🔐 🌈 Add Login with Google to your Laravel app

In this tutorial we’re going to add authentication via Google to a Laravel app. We’re going to use Socialite and start from scratch.

By Connor Leech - Jun 15, 2018

Laravel Socialite handles login with OAuth and is officially maintained by the Laravel team.

In this tutorial we’re going to add authentication via Google to a Laravel app. We’re going to use Socialite and start from scratch.

1. Create Laravel app 🔧

Create a new laravel app with a database and get everything up and running.

2. Install Socialite 👩‍👧‍👧

Install socialite using composer. Socialite is an official Laravel package documented here.

3. Configure Laravel 🖥️

Add credentials to config/services.php. Socialite supports Facebook, Twitter, LinkedIn, Google, GitHub and Bitbucket. Other providers require packages from the community, which are all listed here.

These providers follow the OAuth 2.0 spec and therefore require a client_id, client_secret and redirect url. We’ll obtain these in the next step! First, add the values to the config file because socialite will be looking for them when we ask it to.

'google' => [
    'client_id'     => `env('GOOGLE_CLIENT_ID')`,
    'client_secret' => `env('GOOGLE_CLIENT_SECRET')`,
    'redirect'      => `env('GOOGLE_REDIRECT')`

Since we added a new package, make sure to add to the service providers array in config/app.php:

* Package Service Providers...

Service Providers are the central place for application bootstrapping. The above line let’s Laravel to know to make the Socialite available for use.

Add an alias to Socialite so it is easier to reference later, also in config/app.php file:

'aliases' => [
    // ...
    'Socialite' => Laravel\\Socialite\\Facades\\Socialite::class,

4. Create the basic authentication scaffold 🗝️

php artisan make:auth

This will create a user model and some views for register and login pages. 💥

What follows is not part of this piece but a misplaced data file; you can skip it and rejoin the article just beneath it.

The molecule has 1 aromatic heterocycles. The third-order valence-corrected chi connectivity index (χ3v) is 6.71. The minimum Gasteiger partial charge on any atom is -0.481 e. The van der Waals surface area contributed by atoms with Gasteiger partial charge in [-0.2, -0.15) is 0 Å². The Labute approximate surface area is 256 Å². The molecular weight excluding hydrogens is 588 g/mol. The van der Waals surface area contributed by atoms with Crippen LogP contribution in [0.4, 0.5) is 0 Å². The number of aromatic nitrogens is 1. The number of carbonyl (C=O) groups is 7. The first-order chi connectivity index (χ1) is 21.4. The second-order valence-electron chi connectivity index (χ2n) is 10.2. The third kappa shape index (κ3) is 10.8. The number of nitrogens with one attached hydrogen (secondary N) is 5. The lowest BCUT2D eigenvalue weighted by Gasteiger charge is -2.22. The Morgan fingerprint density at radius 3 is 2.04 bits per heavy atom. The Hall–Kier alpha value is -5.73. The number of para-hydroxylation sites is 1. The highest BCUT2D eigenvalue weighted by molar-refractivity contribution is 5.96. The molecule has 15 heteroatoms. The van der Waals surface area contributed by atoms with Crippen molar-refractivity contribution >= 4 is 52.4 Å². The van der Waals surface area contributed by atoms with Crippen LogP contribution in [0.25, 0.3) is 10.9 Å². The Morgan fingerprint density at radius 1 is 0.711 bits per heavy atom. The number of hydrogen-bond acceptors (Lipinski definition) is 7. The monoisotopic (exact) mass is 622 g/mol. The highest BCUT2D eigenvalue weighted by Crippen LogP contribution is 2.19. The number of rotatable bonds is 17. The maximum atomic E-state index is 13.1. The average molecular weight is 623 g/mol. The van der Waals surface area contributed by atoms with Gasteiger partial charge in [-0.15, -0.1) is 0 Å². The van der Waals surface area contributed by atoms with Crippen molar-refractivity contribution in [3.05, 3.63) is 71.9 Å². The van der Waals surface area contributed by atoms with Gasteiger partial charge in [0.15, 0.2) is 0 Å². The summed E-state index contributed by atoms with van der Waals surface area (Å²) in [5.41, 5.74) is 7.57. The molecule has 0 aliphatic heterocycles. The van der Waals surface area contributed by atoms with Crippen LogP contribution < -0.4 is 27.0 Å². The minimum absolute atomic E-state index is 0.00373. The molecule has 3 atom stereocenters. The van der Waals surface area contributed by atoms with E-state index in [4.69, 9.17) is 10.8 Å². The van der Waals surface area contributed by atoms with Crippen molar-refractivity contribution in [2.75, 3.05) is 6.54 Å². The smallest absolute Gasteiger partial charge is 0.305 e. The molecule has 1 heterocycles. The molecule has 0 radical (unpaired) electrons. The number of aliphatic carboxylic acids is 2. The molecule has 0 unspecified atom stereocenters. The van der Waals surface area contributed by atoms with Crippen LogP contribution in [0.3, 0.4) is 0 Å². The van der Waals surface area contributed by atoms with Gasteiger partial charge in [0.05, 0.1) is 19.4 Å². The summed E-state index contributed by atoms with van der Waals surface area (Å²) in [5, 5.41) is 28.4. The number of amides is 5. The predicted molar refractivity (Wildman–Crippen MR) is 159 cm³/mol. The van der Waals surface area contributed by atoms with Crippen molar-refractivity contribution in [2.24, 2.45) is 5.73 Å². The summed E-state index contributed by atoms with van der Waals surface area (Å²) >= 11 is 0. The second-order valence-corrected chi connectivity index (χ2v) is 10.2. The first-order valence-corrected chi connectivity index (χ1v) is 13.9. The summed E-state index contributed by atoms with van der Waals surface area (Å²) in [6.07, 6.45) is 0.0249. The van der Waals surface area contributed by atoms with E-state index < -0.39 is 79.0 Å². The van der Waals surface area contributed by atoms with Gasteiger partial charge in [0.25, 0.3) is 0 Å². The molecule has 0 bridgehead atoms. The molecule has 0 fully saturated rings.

5. Create your app in Google 🌈

Select OAuth client ID > Consent > Web application

A modal will pop up with your apps client id and client secret. Add these values to your .env file.


Add the callback url. The user will be redirected back to this endpoint.

**Update here January 2019: **The Google+ API is being deprecated this March. The Laravel Socialite project latest release has been updated to not use the Google+ API so the above step is not necessary.

6. Handle your routes 🔀

Head into routes/web.php and add endpoints for redirect and callback:

Route::get('/redirect', 'Auth\\LoginController@redirectToProvider');
Route::get('/callback', 'Auth\\LoginController@handleProviderCallback');

The first method will show the Google authentication page in the same window where the user is viewing your webpage (no annoying popups):

  * Redirect the user to the Google authentication page.
  * @return \\Illuminate\\Http\\Response
public function redirectToProvider()
    return Socialite::driver('google')->redirect();

The next method will handle after a successful Google authentication:

     * Obtain the user information from Google.
     * @return \\Illuminate\\Http\\Response
    public function handleProviderCallback()
        try {
            $user = Socialite::driver('google')->user();
        } catch (\\Exception $e) {
            return redirect('/login');

        // only allow people with @company.com to login
        if(explode("@", $user->email)[1] !== 'company.com'){
            return redirect()->to('/');

        // check if they're an existing user
        $existingUser = User::where('email', $user->email)->first();

            // log them in
            auth()->login($existingUser, true);
        } else {
            // create a new user
            $newUser                  = new User;
            $newUser->name            = $user->name;
            $newUser->email           = $user->email;
            $newUser->google_id       = $user->id;
            $newUser->avatar          = $user->avatar;
            $newUser->avatar_original = $user->avatar_original;

            auth()->login($newUser, true);
        return redirect()->to('/home');

Right now this will authenticate the user and dump the info we get back on the screen. If you run this you can see we get a token, refreshToken, name, email, avatar, user object, avatar and avatar_original field.

7. Update the users table migration 💽

Update your create_users_table migration to include these new fields. You could alternatively create a new migration for adding theses columns, which would be good for an existing app:


use Illuminate\\Support\\Facades\\Schema;
use Illuminate\\Database\\Schema\\Blueprint;
use Illuminate\\Database\\Migrations\\Migration;

class CreateUsersTable extends Migration
     * Run the migrations.
     * @return void
    public function up()
        Schema::create('users', function (Blueprint $table) {

     * Reverse the migrations.
     * @return void
    public function down()

That’s all folks!